Gaming, Educational Apps Led Growth In U.S. In 2020

Despite its maturity, the U.S. market saw another year of strong mobile app growth last year — even managing to outperform some regions with rapidly developing economies, global app marketing analytics platform Adjust notes in its second Mobile App Growth Report.

The report, designed to help mobile marketers identify the relative opportunities in international markets, is based on Adjust data from 25,000 apps released on the App and Google Play Stores in 2019 and 2020 combined, across nearly 250 countries and 12 industry verticals.

The company uses its own Growth Score, calculated by dividing total app installs per month by number of monthly active users (MAU) for each vertical and country in the Adjust dataset, to show the rate of growth from installs relative to the MAU base. The more users who install in relation to the MAU, the higher the score — although high scores are sometimes driven by high churn, rather than more users.

Looking at verticals, in the U.S. — as in markets across the world — gaming led the growth last year, as the pandemic’s stay-at-home dynamics heightened demand for entertaining distractions, adding momentum to the already-booming industry.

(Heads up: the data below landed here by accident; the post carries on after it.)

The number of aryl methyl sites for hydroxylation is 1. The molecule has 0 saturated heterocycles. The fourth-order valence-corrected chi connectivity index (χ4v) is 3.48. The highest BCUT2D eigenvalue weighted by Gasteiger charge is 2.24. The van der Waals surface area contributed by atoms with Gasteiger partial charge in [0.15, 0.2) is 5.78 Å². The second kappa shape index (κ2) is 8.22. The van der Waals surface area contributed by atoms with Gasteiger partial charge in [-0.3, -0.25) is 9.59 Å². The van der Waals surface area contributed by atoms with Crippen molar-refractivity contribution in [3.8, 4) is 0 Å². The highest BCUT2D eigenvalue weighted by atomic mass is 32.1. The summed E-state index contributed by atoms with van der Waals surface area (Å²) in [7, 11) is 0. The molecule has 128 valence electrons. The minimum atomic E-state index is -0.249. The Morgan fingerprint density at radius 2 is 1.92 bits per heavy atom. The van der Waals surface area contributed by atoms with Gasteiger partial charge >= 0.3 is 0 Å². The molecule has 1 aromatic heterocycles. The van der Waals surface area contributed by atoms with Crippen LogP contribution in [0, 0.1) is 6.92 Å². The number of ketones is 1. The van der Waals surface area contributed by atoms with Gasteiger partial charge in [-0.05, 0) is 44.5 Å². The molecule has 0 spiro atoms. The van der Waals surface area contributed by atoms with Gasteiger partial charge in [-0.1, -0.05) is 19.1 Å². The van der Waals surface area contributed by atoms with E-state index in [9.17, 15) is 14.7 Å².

And with families compelled to educate their kids at home, it’s no surprise that educational apps were also found to have seen strong growth. 

The chart above shows the strongest growth verticals in the U.S.

For comparison, here's a chart showing the verticals that saw the most growth worldwide. Adjust notes that on a global basis, every mobile vertical analyzed saw growth, demonstrating “the extraordinary resilience of the app economy.” 

As for overall app growth rates within various regions, here’s a map that supplies a visual summary:


As you can see, APAC, MENA and Latin America saw the strongest growth, and India was the fastest-growing of all. The Philippines, Indonesia and Thailand are also flagged as important areas of marketing opportunity. 

Facebook helped support the report, but no Facebook data was used in the analysis, according to Adjust.

Next story loading loading..